In the aftermath of the recent Ashley Madison hacking scandal, many couples are suffering from the shock of learning about their partner’s infidelity.

The incident has also caused distress for couples that have already worked hard to recover from previous infidelity in their relationship by triggering and opening old wounds. Infidelity is a deep and complex topic. Most of us expect monogamy to be a normal part of marriage or any committed relationship. At the beginning of a conventional relationship, monogamy is mostly assumed and the topic of attraction to others outside of our primary relationships (which is a normal human behaviour) is feared and ignored until there is a discovery or disclosure of infidelity forcing couples to face the reality of the infidelity or to further avoid it. The first question most people ask is, “why?” and the typical reaction is blame on the betrayer and our social conditioning is to harshly judge the betrayer. The third party is also a tempting target. While we all have a responsibility for our behaviour, the decision to have an affair does not take place in isolation; it is influenced by many factors. Research by John Gottman, suggests that the number one reason why men and women have affairs is because the friendship in the primary relationship has broken down. From this perspective, infidelity can be, but not always, conceptualized as a “we” problem.

Getting to the “we” part of the problem requires a tremendous commitment to the practice of responsible honesty, patience, acceptance, skillful communication, and taking responsibility. There must also be a willingness to learn and get some professional help as couples typically do not have the knowledge and skills to navigate the healing process on their own. The betrayed and the betrayer in the primary relationship experience different sets of emotions, which can be equally as difficult. The process of healing requires a deep understanding of how the betrayer and the relationship created betrayal and distrust. Sometimes the shock of discovery or disclosure can be overwhelming and the willingness to consider forgiveness (now or in the future) and begin honest hard work together might seem impossible. Changes are neither quick nor easy and developing a new and healthy relationship is possible provided both partners are willing to deepen their understanding and attempt to make rational rather than emotional decisions. Infidelity can be, but not always, a new starting point to grow stronger and secure as individuals and as a couple.

In addition to professional help to navigate the healing process, there are a number of excellent resources that I recommend in my practice with couples. One such resource is Peggy Vaughan’s book titled, The Monogamy Myth: A Personal Handbook for Recovering from Affairs. Vaughan gives an honest, balanced, and insightful perspective for understanding human behaviour in the context of extramarital affairs. Vaughan does a masterful job at bridging the gaps in our knowledge of the psychological, emotional, sexual, and social implications of affairs. Vaughan also addresses the important and fearful (to many) topic of human nature in the context of attractions to others outside of one’s primary relationship. Vaughan questions the origin, substance, and trajectory of these attractions and discusses why the vow of marriage, the deepest of love, commitment, children, and adoration do not stop these attractions. How we respond to these attractions and temptations is the product of personal history, psychodynamics, and relationship climate, rather than morality. So, as Vaughan proposes, it makes sense to vow to honesty rather than to vow to monogamy. Vaughan proposes that the best hope for monogamy lies in rejecting the assumption that marriage automatically means monogamy and to quit seeking assurance of monogamy via threats as to what one would do if infidelity occurred. There is a strong and recurring theme that this book delivers: hope for monogamy is a conscious choice that involves a commitment to honesty. Without discussion of attractions, and, in the case of an affair a partner’s full disclosure, and a sincere attempt for both partners to understand, Vaughan questions the health and path for the primary relationship to continue. The bottom line and the pearl of Vaughan’s wisdom is that “the truth does set us free”. Vaughan discusses the experience of suspicion and confrontation, the pain of knowing, the healing process, living with the decision to stay or go, and culminates with a new and intelligent understanding of affairs. This book is pitched from a non-judgmental position and Vaughan generously and compassionately shares her own front row experiences of being the betrayed in an affair situation.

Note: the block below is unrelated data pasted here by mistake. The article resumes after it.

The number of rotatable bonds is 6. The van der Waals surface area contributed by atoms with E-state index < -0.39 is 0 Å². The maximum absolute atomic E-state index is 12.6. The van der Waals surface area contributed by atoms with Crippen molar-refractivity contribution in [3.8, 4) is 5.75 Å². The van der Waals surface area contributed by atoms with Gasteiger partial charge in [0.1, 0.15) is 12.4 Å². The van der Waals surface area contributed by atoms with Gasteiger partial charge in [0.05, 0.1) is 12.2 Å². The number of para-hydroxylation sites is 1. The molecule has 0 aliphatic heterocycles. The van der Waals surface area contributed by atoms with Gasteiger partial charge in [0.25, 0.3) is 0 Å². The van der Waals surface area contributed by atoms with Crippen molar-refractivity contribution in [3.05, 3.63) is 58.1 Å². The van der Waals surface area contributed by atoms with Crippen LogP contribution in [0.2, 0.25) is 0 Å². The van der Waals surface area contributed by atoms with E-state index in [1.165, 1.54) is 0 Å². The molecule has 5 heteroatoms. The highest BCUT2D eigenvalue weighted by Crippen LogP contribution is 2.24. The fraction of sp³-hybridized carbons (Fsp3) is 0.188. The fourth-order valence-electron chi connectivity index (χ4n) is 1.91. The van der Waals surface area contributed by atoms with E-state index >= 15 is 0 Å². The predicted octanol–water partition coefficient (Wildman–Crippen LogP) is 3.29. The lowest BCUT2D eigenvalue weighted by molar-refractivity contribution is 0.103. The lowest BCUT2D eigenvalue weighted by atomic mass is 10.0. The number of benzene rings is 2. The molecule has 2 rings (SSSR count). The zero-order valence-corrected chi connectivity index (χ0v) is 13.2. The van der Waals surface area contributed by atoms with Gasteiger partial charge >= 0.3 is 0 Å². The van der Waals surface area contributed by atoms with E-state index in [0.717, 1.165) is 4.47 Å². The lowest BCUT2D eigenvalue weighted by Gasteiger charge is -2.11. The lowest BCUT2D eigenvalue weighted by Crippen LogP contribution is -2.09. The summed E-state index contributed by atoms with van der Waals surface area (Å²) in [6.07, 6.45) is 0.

“As long as we don’t talk honestly about the reality of what’s happening, people will continue to pretend that monogamy is the norm and that society supports monogamy. And, as long as this belief persists, people will continue to suffer alone with their sense of failure and shame. All kinds of people have affairs, not just certain types. Anyone is vulnerable to having an affair” (Vaughan).

Natalie Slect
Clinical Psychologist (MAPS, CClin)